Anyone who wants to understand the nature of war in the 21st century would do well to read The Sling and the Stone, by Colonel Thomas X. Hammes (USMC). This important book describes four evolving methods of warfare over the last two centuries, with each previous generation being defeated by the successive generation of warfare.
Hammes and others assert that we are presently in the fourth generation.
- Open source warfare -- An ability to decentralize beyond the limits of a single group (way beyond cell structures) using new development and coordination methodologies. This new structure doesn't only radically expand the number of potential participants, it shrinks the group size well below any normal measures of viability. This organizational structure creates a dynamic whereby new entrants can appear anywhere. In London, Madrid, Berlin, and New York.
- Systems disruption -- A method of sabotage that goes beyond the simple destruction of physical infrastructure. This method of warfare, which can burst onto the scene as a black swan, uses network dynamics (a new form of leveraged maneuver) to undermine and reorder global systems. It is through this Schumpeterian "creative destruction" that new environments favorable to opposition forces are built (often due to a descent into primary loyalties and pressure from global markets).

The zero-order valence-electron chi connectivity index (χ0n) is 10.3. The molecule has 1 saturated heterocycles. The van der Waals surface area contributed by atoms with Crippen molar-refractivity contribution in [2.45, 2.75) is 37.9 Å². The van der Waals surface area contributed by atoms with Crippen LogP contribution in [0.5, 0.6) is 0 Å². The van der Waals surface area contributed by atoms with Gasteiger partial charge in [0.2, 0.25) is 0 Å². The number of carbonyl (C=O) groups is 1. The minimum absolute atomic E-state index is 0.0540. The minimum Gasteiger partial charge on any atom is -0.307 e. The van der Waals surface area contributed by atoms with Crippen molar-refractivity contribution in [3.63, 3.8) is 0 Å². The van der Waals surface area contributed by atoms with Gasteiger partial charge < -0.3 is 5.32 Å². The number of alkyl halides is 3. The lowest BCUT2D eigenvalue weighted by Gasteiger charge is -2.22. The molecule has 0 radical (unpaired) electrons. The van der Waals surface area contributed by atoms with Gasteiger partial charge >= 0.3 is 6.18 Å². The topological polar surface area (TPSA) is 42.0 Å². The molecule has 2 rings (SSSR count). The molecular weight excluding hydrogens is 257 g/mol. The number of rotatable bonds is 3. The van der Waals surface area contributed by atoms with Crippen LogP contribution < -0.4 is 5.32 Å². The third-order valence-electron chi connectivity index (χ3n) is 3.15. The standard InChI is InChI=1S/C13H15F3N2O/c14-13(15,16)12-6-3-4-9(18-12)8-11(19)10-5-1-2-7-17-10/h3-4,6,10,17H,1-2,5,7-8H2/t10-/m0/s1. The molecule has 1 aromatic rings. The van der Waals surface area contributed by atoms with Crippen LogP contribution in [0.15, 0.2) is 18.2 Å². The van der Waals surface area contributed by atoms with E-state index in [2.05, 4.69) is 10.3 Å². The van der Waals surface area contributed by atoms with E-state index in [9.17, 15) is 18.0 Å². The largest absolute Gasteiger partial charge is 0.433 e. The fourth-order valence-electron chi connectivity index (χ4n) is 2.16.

- Virtual states -- Unlike the guerrilla movements of the past, many of the 4GW forces we are fighting today have found a way to integrate their activities with global "crime." No longer are guerrilla movements or terrorists aimed at taking control of the reigns of the state or merely proxies for states. A new form of economic sustenance has been found. This black globalization is already vast (a GDP of trillions per year), and gains momentum through weakening and disruption of states. This military/economic integration creates a virtuous feedback loop that allows groups to gain greater degrees of independence and financial wealth through the warfare they conduct.
Now add into your thinking not just the nature and strategies of ultramodern warfare, but also the new generations of weapons that are becoming available.
By 2015, the US Department of Defense plans that one third of its fighting strength will be composed of robots, part of a $127 billion project known as Future Combat Systems (FCS), a transformation that is part of the largest technology project in American history. . . By 2035, the plan is for the first completely autonomous robot soldiers to stride on to the battlefield.
Of course, molecular manufacturing -- part of the fourth generation of nanotechnology development -- will exponentially expand the destructive potential of autonomous weapons, and it also could make war more likely by reducing factors that contribute to global stability.